Above: Life before the Internet?
I’m part of the last generation that happened to experience a world without Internet. I’ve seen it grow from a helpful novelty to the lifestyle that it’s currently become. A lot of people around my generation have also witnessed this transformation, and while it’s hard to fathom our lives without it nowadays, it’s certainly a thing we remember, even if it feels ridiculously distant. I, for one, don’t think I’d ever want to forget that either, because it’s what grounds us to the concept of what “real” used to mean.
That whole meaning of reality changed, to the point we no longer think about it in those terms. Having unlimited access to the Internet is now the norm. We have smart phones and iPads and other gadgets to make sure we don’t have to be walking around without Internet access like some archaic 90s creature. When we have to, though, there’s a little emptiness we can’t quite let go; and that bothers me to no end.
Sometimes I’m blown away about how quickly anyone obtains information. For years I grew up with the notion that saying anything with conviction will likely translate into people believing me. You could drop an obscure name or two, and a somewhat specific date and it sounded like a fact. You could also pretty much count on most people being too lazy to actually do the leg work to check if what you told them was true. Bullshitting people, as it turns out, is not as easy in the digital age as it used to be.
Or is it?
Because that’s where it all goes faulty. There are too many opinions. Wikipedia, probably the most sought after source for facts in the world, is widely known for having a lot of wrong information that pretty much any idiot can upload, yet most of us trust it blindly. We live in an era when opinions are being heard all over, but it feels like everyone is just shouting over each other. You basically only need an Internet connection and a little extra time, and you could probably engage with anyone you want; even famous people. You can tweet any celebrity now, push their buttons and start a war, if you so choose to. The social boundaries are too transparent these days. Anyone is within our reach, and with that comes a responsibility that I’m not sure if we’re ready to assume, either as individuals or as a society. It’s why we see all these Twitter wars, which lots of people love, mainly because they’re instant and without intermediaries. It gives people the sensation of being granted some sort of “insider pass,” allowing them to witness everything first hand. In the end, though, it’s a bit like watching a very boring fist fight that will go nowhere interesting, will draw no blood and will likely have a disappointing ending.
That doesn’t mean people won’t get hurt, of course. We’re just as sensitive as we’ve ever been, but now we know more, and information can be a horrifying and frustrating thing.
Even as I write this, it’s something I’m fully aware of, too, as there will always be at least someone who has a problem with something I say. Comments are usually encouraged and opinions are wanted, because we want to feel approved by everyone. Experiencing things on the Internet in 2014 is more interactive than it’s ever been, and that’s not necessarily a good thing. Pleasing everyone is impossible, and giving a voice to everyone to express that dissatisfaction only creates more dissatisfaction. It’s a never-ending cycle. We want to be able to speak our minds and never miss out on things, but the fear of doing that might be making us neglect a lot more tangible stuff than we thought possible.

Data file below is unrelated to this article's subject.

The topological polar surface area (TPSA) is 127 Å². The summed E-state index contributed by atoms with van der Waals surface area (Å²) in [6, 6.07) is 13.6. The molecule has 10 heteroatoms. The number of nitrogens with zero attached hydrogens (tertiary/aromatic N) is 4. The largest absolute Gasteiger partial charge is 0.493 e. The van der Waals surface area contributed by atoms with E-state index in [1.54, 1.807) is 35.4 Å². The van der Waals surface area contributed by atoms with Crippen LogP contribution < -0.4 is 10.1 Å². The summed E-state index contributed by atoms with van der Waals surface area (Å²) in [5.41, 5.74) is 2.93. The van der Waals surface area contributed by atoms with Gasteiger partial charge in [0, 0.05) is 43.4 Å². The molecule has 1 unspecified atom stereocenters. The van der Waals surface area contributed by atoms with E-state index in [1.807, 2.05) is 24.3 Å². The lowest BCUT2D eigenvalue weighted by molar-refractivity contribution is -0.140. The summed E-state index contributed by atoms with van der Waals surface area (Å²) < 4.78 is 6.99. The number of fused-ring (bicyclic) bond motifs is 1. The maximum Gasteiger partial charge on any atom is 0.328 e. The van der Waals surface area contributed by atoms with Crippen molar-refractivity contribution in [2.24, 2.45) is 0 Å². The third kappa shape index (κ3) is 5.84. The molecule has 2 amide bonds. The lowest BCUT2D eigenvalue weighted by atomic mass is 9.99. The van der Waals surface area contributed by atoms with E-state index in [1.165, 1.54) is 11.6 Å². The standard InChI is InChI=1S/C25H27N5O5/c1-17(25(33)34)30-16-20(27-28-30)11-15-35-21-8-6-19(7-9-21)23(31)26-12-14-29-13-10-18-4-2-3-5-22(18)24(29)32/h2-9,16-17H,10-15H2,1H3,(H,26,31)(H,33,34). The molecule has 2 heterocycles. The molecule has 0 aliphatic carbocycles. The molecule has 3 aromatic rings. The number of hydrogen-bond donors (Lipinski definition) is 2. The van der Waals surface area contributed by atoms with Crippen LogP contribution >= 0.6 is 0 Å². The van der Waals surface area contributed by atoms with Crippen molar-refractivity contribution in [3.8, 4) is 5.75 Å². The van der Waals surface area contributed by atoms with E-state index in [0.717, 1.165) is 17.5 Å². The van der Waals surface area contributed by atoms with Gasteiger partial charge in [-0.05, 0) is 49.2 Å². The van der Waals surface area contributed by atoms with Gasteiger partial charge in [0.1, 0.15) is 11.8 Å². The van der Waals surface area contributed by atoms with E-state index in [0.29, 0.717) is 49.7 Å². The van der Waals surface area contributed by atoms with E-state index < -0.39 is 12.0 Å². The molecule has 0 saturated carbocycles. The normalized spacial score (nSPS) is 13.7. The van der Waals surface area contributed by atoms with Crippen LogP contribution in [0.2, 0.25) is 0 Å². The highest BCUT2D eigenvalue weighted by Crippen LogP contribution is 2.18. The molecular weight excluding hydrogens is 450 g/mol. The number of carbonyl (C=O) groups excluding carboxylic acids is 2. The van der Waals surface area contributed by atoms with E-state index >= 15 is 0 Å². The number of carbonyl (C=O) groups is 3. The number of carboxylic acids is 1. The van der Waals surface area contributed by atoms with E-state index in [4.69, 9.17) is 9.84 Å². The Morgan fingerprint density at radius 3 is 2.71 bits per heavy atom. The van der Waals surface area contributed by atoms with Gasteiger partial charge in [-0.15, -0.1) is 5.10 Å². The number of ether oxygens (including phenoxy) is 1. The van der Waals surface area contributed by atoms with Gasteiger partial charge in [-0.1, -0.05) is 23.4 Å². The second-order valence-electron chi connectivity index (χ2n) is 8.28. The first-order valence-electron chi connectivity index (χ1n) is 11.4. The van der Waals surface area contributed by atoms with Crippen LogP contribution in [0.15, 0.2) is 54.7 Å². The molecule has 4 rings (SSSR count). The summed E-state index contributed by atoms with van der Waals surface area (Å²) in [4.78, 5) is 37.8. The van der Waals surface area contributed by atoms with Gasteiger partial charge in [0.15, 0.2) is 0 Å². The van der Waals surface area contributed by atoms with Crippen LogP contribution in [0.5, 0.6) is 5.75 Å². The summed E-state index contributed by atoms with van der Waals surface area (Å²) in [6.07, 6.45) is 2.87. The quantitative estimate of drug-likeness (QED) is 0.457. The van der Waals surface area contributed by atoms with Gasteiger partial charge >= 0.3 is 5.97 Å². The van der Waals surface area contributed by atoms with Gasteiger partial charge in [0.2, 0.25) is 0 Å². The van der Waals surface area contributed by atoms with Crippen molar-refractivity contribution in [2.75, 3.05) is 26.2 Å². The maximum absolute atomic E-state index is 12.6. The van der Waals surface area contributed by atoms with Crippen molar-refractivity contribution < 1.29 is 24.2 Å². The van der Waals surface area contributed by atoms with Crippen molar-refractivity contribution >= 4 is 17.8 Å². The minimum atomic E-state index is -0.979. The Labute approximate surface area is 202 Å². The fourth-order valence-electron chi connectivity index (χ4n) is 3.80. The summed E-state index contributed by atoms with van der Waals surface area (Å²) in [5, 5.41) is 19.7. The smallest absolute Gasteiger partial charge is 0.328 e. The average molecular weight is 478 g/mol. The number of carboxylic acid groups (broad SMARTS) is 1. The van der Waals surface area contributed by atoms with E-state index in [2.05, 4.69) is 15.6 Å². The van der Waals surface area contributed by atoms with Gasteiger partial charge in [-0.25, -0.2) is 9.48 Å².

Anywhere we go, we need to have our distractions with us. We constantly check our emails, Facebook, Twitter, Instagram, Vine… Where does it stop? We could be on a beautiful beach, next to our loved ones, with a soft breeze brushing our face and a cold beer in our hands, and five minutes into it we’ll start to get anxious about the things we’re missing on our different social networks.
The messed up part is that what we’re missing is usually not that important. A lot of us feel the need to narrate what we do in life. We tweet our funny observations, post pictures of our sandwiches, update our current status, bitch about our exes, comment on our friends’ entries, and wait impatiently for people to “like” what we post. It’s a never-ending need for validation. We tend to not think it’s extreme because we’re used to it, but when we sit down and really look back, the changes are overwhelming.
It’s even more helpless in plenty of cases – like mine – where work involves a lot of time on the Internet, and escaping is kind of a tall order, because it’s part of your job to know these things; people expect you – now more than ever – to know what’s going on around you; to know every viral video and meme by heart; to keep up with what everyone else is doing.
I remember being able to let go, relax, live and experience every random moment to the fullest. It’s not that we can’t enjoy those things anymore, but our attention span is a lot shorter, and our anxiety for the things we might be missing out on just keeps growing.
And sure, the Internet has given us many advantages. We wouldn’t use it as much if it wasn’t so practical and amazing. We wouldn’t feel we need it, if we weren’t so sure it helps us tremendously. But we seem to be paying for it by not being able to enjoy and disconnect like we used to before all this technology ruled so much of our behavior.
As it turns out, now our sense of adventure goes only as far as our cell phone reception does.